Archive for the ‘Our Stories’ Category

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Now This. (Part 1)

Tuesday, January 26th, 2010
[caption id="attachment_608" align="alignnone" width="540" caption="Jason Hardy (left) and Justin Kemerling"]Jason Hardy and Justin Kemerling[/caption] The Match Factory idea began in 2002. We, Jason Hardy and Justin Kemerling, looked out on the landscape and saw the need to make things. This merged with our development as designers and continues to this day. The Match Factory became a place to put our attention, ideas and projects. Version 3, this blog site, is the beginning of our next steps. The content that will make up this site is centered around the things that inspire us. But more importantly, it is a place for documenting our projects and discussing how they fit into our view of the world. Our changing world of the last decade and the thinking crucial to our role as designers converges on many levels; personal, professional, cultural, political. It is manifested here. A pathway from what is now to what could be tomorrow, consider this a philosophical collection of what we think it means to be a designer. We both work the day to day as designers, but each have our own individual focus and intentions. Meet Jason Hardy. Goals: Story-telling, using art/design to contribute to our collective culture. Some Background: "What is there to say really. I guess I got into design because I like telling stories, and design felt like another way of doing that. As a younger man I studied journalism and intended to become a writer, though in the back of my mind something never felt quite right about that (though I still miss it). I graduated with a degree in Journalism and promptly found a job as a graphic designer. Go figure. Over the years I have found design to be both a way to make a living and a vehicle for personal expression, though those two things are sometimes mutually exclusive. I am very interested in the line between art and design (and whether or not that even matters). Design as visual poetry, or is that art? Is it art if you use a computer to make it? Who cares? Should I care? That kind of stuff. I am most attracted to making work that is evocative, emotionally resonate, entertaining, useful or just plain beautiful. At the end of the day I'm an average conflicted 32 year old American man who makes things to look at, play with, learn from or ignore. Though in the end, I hope that my work contributes to our collective culture. I am currently an associate creative director for a digital agency (Odopod) in San Francisco. I am also a freelance designer for The Criterion Collection, who are located in New York. That being said, I am a proud Nebraskan and believe in the greatness and beauty of the American Middle-West. Onward." More: www.jasonhardy.info Meet Justin Kemerling. Focus: Community Activist Design. Some Background: "I consider myself a collaborator, community activist and midwest. I turned 30 last year. I'm a citizen, advocate, progressive, cloudy optimist, writer, thinker, screenprinter, lover and designer. And I have a really hard time deciding what to do at any given moment. So design has worked out well for me so far, as I get to explore a lot of different areas of our society. The types of projects I really get into explore our visual culture and our ability to create a common goal for a greater good. The work I'm most proud of focuses on the specifics of a place; picking a side, and giving image, clarity and distinction to specific causes. Whether dealing with social justice, peace issues, sustainability and climate action, student organizing, or art culture, the thinking is to design positively and make it beautiful. Really though, consider me an extremely interested party in how America exists in the world, what it means to be a global citizen today and the responsibilities that come along with that. I'm just trying to make sense of it all just like everyone else. Through design and design thinking I see more and more opportunities for people to make a difference where we live and to be active participants in our changing culture." More: www.justinkemerling.com Moving forward, we both see our world changing in profound ways. Change itself is a process. Consider this part of our process of continuing to look out on the landscape and use design to participate in that change.

Reflecting on MLK

Monday, January 18th, 2010
[caption id="attachment_561" align="alignnone" width="540" caption="Glass panel from the memorial fountain for Martin Luther King located in the Yerba Buena Gardens in San Francisco."][/caption] In October 2008, just before Obama's election, Jason and I wandered through the Martin Luther King, Jr. Memorial at the Yerba Buena Gardens. Politics and the state of the world were very much on our minds. Walking by the glass panels, with the sound of water pounding all around, we read the words of Dr. King. We were indeed moved in a setting that felt so very spiritual. So very hopeful. A "person-oriented society." It seems so simple. So obvious. Yet, at times so unattainable. Oh these days of ours and all of their -ISMs. But the way we can be torn down, these words set in granite build us up. And the legacy of a man causes us to stop, reflect on where we've been and dream about where we still need to go. - Justin This image was originally posted at Another Limited Rebellion.

We Work (at) The Match Factory

Saturday, January 2nd, 2010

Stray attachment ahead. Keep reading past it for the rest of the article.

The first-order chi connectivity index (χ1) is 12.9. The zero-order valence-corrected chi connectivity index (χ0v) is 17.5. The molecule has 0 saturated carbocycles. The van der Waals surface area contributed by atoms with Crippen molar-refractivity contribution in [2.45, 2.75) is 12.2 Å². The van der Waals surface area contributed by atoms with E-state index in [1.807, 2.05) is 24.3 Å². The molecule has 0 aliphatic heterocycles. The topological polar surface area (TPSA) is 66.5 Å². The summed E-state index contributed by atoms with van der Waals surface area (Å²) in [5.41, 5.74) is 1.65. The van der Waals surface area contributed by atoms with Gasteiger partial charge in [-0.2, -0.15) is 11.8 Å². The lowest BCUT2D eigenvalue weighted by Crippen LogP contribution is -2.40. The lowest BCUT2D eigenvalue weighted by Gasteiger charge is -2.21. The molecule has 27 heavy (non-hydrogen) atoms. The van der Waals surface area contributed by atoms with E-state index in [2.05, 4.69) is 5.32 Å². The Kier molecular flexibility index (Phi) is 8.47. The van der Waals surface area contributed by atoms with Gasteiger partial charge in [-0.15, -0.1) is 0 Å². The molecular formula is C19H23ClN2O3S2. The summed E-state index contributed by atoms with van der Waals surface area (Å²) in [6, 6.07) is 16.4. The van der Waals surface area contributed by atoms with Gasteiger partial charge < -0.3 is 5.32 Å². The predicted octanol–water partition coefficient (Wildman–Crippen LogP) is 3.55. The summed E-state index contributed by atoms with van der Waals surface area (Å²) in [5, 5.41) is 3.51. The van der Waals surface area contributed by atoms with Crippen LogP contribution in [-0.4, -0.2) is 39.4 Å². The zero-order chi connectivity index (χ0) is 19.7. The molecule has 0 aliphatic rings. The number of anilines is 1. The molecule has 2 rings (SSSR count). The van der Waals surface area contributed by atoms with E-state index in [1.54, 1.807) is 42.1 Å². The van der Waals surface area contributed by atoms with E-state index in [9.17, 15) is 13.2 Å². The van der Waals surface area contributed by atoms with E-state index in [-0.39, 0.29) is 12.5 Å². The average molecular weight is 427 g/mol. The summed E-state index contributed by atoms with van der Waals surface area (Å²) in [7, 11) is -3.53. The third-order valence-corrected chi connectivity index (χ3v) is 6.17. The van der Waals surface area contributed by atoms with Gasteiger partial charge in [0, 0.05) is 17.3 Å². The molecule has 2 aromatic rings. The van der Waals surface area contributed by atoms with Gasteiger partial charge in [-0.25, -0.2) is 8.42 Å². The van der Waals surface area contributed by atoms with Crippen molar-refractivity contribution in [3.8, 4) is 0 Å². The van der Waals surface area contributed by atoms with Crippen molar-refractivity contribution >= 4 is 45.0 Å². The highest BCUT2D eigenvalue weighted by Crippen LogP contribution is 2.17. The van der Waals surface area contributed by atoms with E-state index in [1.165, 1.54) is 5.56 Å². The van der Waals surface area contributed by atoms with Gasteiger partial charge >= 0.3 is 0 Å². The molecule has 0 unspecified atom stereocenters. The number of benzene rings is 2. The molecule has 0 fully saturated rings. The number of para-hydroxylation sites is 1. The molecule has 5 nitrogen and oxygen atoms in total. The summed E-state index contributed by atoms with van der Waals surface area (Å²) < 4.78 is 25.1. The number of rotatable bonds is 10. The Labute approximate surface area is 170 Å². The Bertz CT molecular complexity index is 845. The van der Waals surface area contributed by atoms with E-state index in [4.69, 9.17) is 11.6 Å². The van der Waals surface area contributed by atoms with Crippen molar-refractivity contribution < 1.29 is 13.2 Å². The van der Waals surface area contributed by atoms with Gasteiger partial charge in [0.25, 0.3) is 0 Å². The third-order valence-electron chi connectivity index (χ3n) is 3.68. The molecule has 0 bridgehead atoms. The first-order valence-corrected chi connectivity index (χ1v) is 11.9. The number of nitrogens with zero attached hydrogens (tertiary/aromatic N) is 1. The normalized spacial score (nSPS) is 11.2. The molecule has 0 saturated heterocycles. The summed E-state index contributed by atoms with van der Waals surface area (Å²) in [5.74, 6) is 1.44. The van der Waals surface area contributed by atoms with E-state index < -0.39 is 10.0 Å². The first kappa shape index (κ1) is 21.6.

tmf_history A Place for Our Attention Our efforts at the Match Factory have always been focused on getting our hands dirty. Because making is part of things was our mantra. We payed attention to the need to try new things while remaining rooted to our sense of place — firmly in the Nebraska soil. What the final expression of whatever project it was we were working on, it was understood to always be experiment, learning, and an extension of us in terms of our aspirations as creative thinkers and active doers. The Match Factory has carried us through our focus on collaboration and random thoughts, experiments in film, exhibition, entrepreneurship and our individual growth as designers. The trajectory has been one of free-flowing idealism with bursts of creative sparks. We vaguely knew where we were going on the way to where we are today. And now we look to changing things up, with a more focused vision, while still keeping our original intentions in mind. Allow us to look back, just for a moment. The Sprinter: [caption id="attachment_196" align="alignnone" width="540" caption="Stills from The Sprinter"]wework-thesprinter[/caption] Our short film The Sprinter was about freedom. We wanted grit, raw, loud, impulse, bursting motion. It involved our design sensibilities while bringing together our musical wanderings and affinity for the beauty of layered, textured images. The tempo, the sound, the look all played together to tell the story of a man who was searching for himself along a journey merging the formulaic and the random. TheMatchFactory.com: [caption id="attachment_262" align="alignnone" width="540" caption="TheMatchFactory.com - Version 01"]TheMatchFactory.com - Version 01[/caption] [caption id="attachment_263" align="alignnone" width="540" caption="TheMatchFactory.com - Version 02 (Momentum Section)"]TheMatchFactory.com - Version 02 (Momentum Section)[/caption] [caption id="attachment_264" align="alignnone" width="540" caption="TheMatchFactory.com - Version 02 (Ignition Section)"]TheMatchFactory.com - Version 02 (Ignition Section)[/caption] This lead directly to the TheMatchFactory.com (version 02). We had become "professionals" in the field of design. We landed real jobs. Real incomes. And could pay off our real debts. It was a damn good feeling. But being prone to the idealism of misdirected youth, we still had the need to do random, weird shit. We saw The Sprinter as random, weird shit that needed a home. Thus, we made a Web site for it to live and around that project we drew in a group of artists, writers and designers, all at similar stages in young careers, to participate in a playground for making stuff + things. We had things we were doing in our spare time that became designs and concepts we shared on the site. Everything from anti-machomilitarism to love posters for our girlfriends. It was a great beginning that we look back on fondly. Nebraska T-Shirts: [caption id="attachment_205" align="alignnone" width="540" caption="Two of our favorite shirts."]wework-netshirts[/caption] Then, in a bar in downtown Lincoln, we had a conversation about how no one really knows where Nebraska is. So, why can't it be everywhere? Why can't it have mountains, oceans, six-legged cows, wizards and palm trees. And why can't it be bigger? (Which involved taking over Iowa.) The following three-year, off and on effort involving Nebraska T Shirts was an exercise in learning to screenprint and a type of entrepreneurship not really practiced much. We wanted people to see our shirts, like them, want to buy them, but not buy too many, and not be able to find them too easily. Our plan of kinda-sorta-attack worked for everyone involved as we see it. We sold shirts to many parts of the world thanks to the Internet, gave many, many thesbians visiting Lincoln many, many good laughs and sparked controversy in the only way a t-shirt can; by insulting a place where someone is from who doesn't have a sense of humor. Push: [caption id="attachment_221" align="alignnone" width="540" caption="Images from the Push exhibit."]wework-push-2[/caption] Around this time, we were getting involved with non-profit organizations and doing design work involving the war in Iraq, nuclear weapons and a community of Native Americans who were being decimated at the hands of neglect and exploitation. With several other community- and civic-minded designers, we put on the PUSH exhibition; an occurrence of graphic design that supports and/or opposes social causes. It was tough. It was hard. It was heavy. It was in your face up on those gallery walls. Telling a story on 20, 8 x 10 pieces of glass or making a 12 x 8 foot wall full of pasted B/W posters were just a couple of things we had never done before. They turned out. They turned heads. And we continue to deal with political and socially conscious topics we see as "projects with a common goal for a greater good." ID Attire: [caption id="attachment_228" align="alignnone" width="540" caption="Shirts we made, worn by our buddies."]wework-ida[/caption] We then decided to design more shirts, of a different nature. IDAttire is the identification of self through the specific wearing of a quick flash aesthetic. Or something like that. Some more: IDA is the visual and wearable amalgam of our individual ideas. It is a friendly port on our high seas adventure as we seek to conquer and plunder in the name of inspiration and creative passion. Fear not, we mean you no harm. We mean only to enrich, ignite and be conducive to a shared discourse between us and the world at large. And we come bearing gifts. Yeah, it was fun. We had "inventory" and a tax ID number. We designed 10 shirts in all, our favorite one we think is the one with the AK-47. Not because it's an instrument of death, but because most instruments of death look good on Mint. PowerToThePoster.org: [caption id="attachment_261" align="alignnone" width="540" caption="PowerToThePoster.org"]PowerToThePoster.org[/caption] Finally, 2008 came about and we felt we couldn't just sit there. We wanted to make some noise and jump into the idea of change and get our fellow designers making stuff with a purpose. Power to the Poster (dot) org was created to be a ready supply of wild postings that comment on the issues of our time where anybody, anywhere can download, print and post. A site designed around the 11 x 17, B/W protest poster that has went through many mediums; street postings, exhibition spaces, picked up on all sorts of blogs and landed us in D.C. for Manifest Hope. In short, it got us noticed on a scale we weren't accustomed to. What we see the site as now is a critique and a celebration of the last year and a half, and a way for us to continue our collaborative efforts with like-minded people. Now this. to be continued...